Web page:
In 1885 an extension to the church was constructed. This provided additional rooms including a larger Deacons Vestry, Church Parlour, Ladies Vestry, toilets and kitchen. The minister and his family moved into a newly built manse behind the church in 1887. The minister had previously lived in the Chapel House which had been bought in 1816.
Following population growth in the Lancaster Road area, Dr John James Ridge and a few friends started holding open air meetings, using an old tree stump for a pulpit. He played a cornet to accompany the singing. A corrugated iron church costing about £100 was then erected. In 1885 the brick-built Christ Church Hall Mission was opened on the corner of Browning Road with Lancaster Road; it cost £998. The iron building was then dismantled and sold to St Luke's Church.
In 1909 the Armfield Road Institute opened with halls used by the Sunday School, Band of Hope temperance organisation, Young Peoples Society, Boys' Brigade, Brownies and Guides.
What is now Lancaster Road United Reformed Church became independent from Christ Church in 1917.
Members from Zion and Chase Side Chapels, as well as other Nonconformists, actively supported the establishment of a British School in Chase Side. £350 was raised from voluntary contributions, the balance of £250 being met by a Government grant. The school for boys and girls opened in 1838. The first headmaster was Henry Wakely, deacon and Sunday School Superintendent at Zion Chapel.
Under the 1870 Public Education Act locally elected school boards could be established to build schools for children up to age 13 from public funds. Against opposition from the vicar of St Andrew's Church, Henry Storer Toms and deacon George Spicer campaigned until 1894 to set up a school board for Enfield. The British School became the board's first school.
In 1901 a new school was opened in Trinity Street for 1,100 children. Christ Church acquired the former school, which became known as the British Hall and was used for children's and youth activities.
George Spicer was the leader of the Progressives (i.e. Liberals) on Enfield School Board from 1894, becoming chairman in 1897. He was chairman of its successor, Enfield Education Committee, from 1903 to 1907. Following his death in 1911, a new council school in Southbury Road was named after him in 1912.
Henry Storer Toms retired in 1905. Between 1906 and 1913 the minister was Revd Dr John George James. He was a talented artist and used his views of Christ Church as Christmas cards.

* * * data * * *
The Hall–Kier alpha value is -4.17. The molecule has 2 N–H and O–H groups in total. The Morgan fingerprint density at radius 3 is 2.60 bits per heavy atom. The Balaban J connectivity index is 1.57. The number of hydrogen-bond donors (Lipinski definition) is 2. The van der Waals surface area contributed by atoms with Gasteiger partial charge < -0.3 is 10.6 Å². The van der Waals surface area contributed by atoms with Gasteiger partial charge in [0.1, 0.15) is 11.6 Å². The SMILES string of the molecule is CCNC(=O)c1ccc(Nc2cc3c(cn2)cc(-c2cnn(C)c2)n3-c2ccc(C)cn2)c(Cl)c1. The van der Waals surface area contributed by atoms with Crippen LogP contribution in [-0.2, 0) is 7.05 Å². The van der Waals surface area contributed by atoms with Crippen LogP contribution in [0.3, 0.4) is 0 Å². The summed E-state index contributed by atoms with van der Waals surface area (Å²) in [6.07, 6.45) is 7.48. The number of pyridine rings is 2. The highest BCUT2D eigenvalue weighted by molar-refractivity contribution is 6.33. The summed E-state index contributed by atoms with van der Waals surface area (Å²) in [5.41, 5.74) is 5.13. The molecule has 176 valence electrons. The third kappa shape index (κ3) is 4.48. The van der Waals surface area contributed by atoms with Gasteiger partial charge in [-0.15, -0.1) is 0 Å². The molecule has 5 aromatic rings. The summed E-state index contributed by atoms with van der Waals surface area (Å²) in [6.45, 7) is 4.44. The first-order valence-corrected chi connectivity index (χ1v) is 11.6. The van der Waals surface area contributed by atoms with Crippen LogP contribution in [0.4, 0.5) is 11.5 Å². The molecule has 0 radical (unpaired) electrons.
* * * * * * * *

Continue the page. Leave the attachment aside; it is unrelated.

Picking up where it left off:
Members from Christ Church served in the armed forces in both world wars and there are memorials in the church to those who died. During the First World War members were active on the local War Refugees Committee caring mainly for the Roman Catholic Belgian refugees.
Revd Ebenezer Rees, who came from Wales and was a noted preacher, was minister of Christ Church for 30 years from 1916 to 1946 and was minister emeritus until his death in 1966. He took a leading part in the life of the community in Enfield, helping to establish the Enfield Preservation Society in 1936. He became its chairman and later president. He was also chairman of the governors of Enfield Grammar School, founder and president of the Enfield Rotary Club, a member of the Enfield Charity Trustees and a founder of the Enfield Literary Union.
Christ Church has had a long musical tradition and in 1937 at the instigation of G. Vincent Evans, the church organist and choirmaster, the Young People's Society of Christ Church was established with choral, dramatic, orchestral and social sections. From the choral section developed the Christ Church (now Enfield) Choral Society, founded in 1938.
Following the sale of the British Hall, the present Church Hall was built next to the church in 1939 at a cost of about £3,800.
During the Second World War members of the church and Boys' Brigade acted as firewatchers for incendiary bombs. From 1942 the Lecture Hall (the former Chase Side Chapel building) was used as a "British Restaurant" to provide modestly priced meals. From 1947 it was used to provide a school meals service for children.
In 1947 Revd Leonard Towers became the minister and moved into a manse in Waverley Road, the previous manse behind the church having been let as a nurses' home since Ebenezer Rees moved to a smaller house on The Ridgeway in 1940.
In 1947 the present monthly church newsletter was started. In 1948 Leonard Towers was influential in setting up Little Church for younger children attending the morning service. The importance of the Christian family was a theme of his ministry. In 1949 his wife Alice started the Friendship Club, initially for young mothers for whom a creche was also provided. It is now largely for retired people.
In 1953 the three-manual organ with electro-pneumatic action was restored at a cost of £950 and the console was moved from the apse to the south transept where the organist George Knott was better placed to hear all the parts of the organ and to see the conductor during choral works with large choirs and instrumentalists.
Also in 1953 the gas lighting was replaced by electric lighting at a cost of £283. This was paid for by Edgar Hosken, the Church Treasurer, and his wife.
In 1960 Little Church was combined with the afternoon Sunday School to form the Junior Church with Will Hummerstone as its first Warden. For many years children and their teachers took part in the annual Scripture Examination organised by the Sunday School Union, which later became the Christian Education Council.